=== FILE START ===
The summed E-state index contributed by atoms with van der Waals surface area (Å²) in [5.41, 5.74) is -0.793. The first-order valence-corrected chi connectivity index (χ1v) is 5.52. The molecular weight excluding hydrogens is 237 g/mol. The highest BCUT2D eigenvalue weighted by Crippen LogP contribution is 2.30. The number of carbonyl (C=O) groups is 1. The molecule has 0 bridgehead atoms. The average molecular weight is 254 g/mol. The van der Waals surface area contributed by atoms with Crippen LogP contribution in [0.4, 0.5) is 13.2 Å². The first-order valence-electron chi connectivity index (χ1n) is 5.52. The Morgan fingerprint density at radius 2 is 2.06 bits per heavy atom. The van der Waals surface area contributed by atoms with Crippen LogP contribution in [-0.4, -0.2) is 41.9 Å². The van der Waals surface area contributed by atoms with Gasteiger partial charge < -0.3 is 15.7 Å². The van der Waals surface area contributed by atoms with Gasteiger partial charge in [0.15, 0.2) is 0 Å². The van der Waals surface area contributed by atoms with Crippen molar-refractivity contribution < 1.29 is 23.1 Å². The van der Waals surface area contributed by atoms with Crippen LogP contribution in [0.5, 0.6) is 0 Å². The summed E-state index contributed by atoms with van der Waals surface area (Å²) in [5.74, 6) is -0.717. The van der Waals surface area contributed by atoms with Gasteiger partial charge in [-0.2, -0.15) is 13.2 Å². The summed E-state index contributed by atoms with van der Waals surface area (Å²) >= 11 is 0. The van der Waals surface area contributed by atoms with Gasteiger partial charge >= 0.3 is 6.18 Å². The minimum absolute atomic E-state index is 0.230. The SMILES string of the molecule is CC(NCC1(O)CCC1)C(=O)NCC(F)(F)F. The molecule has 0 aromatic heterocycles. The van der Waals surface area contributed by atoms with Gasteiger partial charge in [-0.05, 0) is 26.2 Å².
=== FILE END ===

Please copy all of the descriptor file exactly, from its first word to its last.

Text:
The summed E-state index contributed by atoms with van der Waals surface area (Å²) in [5.41, 5.74) is -0.793. The first-order valence-corrected chi connectivity index (χ1v) is 5.52. The molecular weight excluding hydrogens is 237 g/mol. The highest BCUT2D eigenvalue weighted by Crippen LogP contribution is 2.30. The number of carbonyl (C=O) groups is 1. The molecule has 0 bridgehead atoms. The average molecular weight is 254 g/mol. The van der Waals surface area contributed by atoms with Crippen LogP contribution in [0.4, 0.5) is 13.2 Å². The first-order valence-electron chi connectivity index (χ1n) is 5.52. The Morgan fingerprint density at radius 2 is 2.06 bits per heavy atom. The van der Waals surface area contributed by atoms with Crippen LogP contribution in [-0.4, -0.2) is 41.9 Å². The van der Waals surface area contributed by atoms with Gasteiger partial charge < -0.3 is 15.7 Å². The van der Waals surface area contributed by atoms with Gasteiger partial charge in [0.15, 0.2) is 0 Å². The van der Waals surface area contributed by atoms with Crippen molar-refractivity contribution < 1.29 is 23.1 Å². The van der Waals surface area contributed by atoms with Crippen LogP contribution in [0.5, 0.6) is 0 Å². The summed E-state index contributed by atoms with van der Waals surface area (Å²) in [5.74, 6) is -0.717. The van der Waals surface area contributed by atoms with Gasteiger partial charge in [-0.2, -0.15) is 13.2 Å². The summed E-state index contributed by atoms with van der Waals surface area (Å²) >= 11 is 0. The van der Waals surface area contributed by atoms with Gasteiger partial charge >= 0.3 is 6.18 Å². The minimum absolute atomic E-state index is 0.230. The SMILES string of the molecule is CC(NCC1(O)CCC1)C(=O)NCC(F)(F)F. The molecule has 0 aromatic heterocycles. The van der Waals surface area contributed by atoms with Gasteiger partial charge in [-0.05, 0) is 26.2 Å².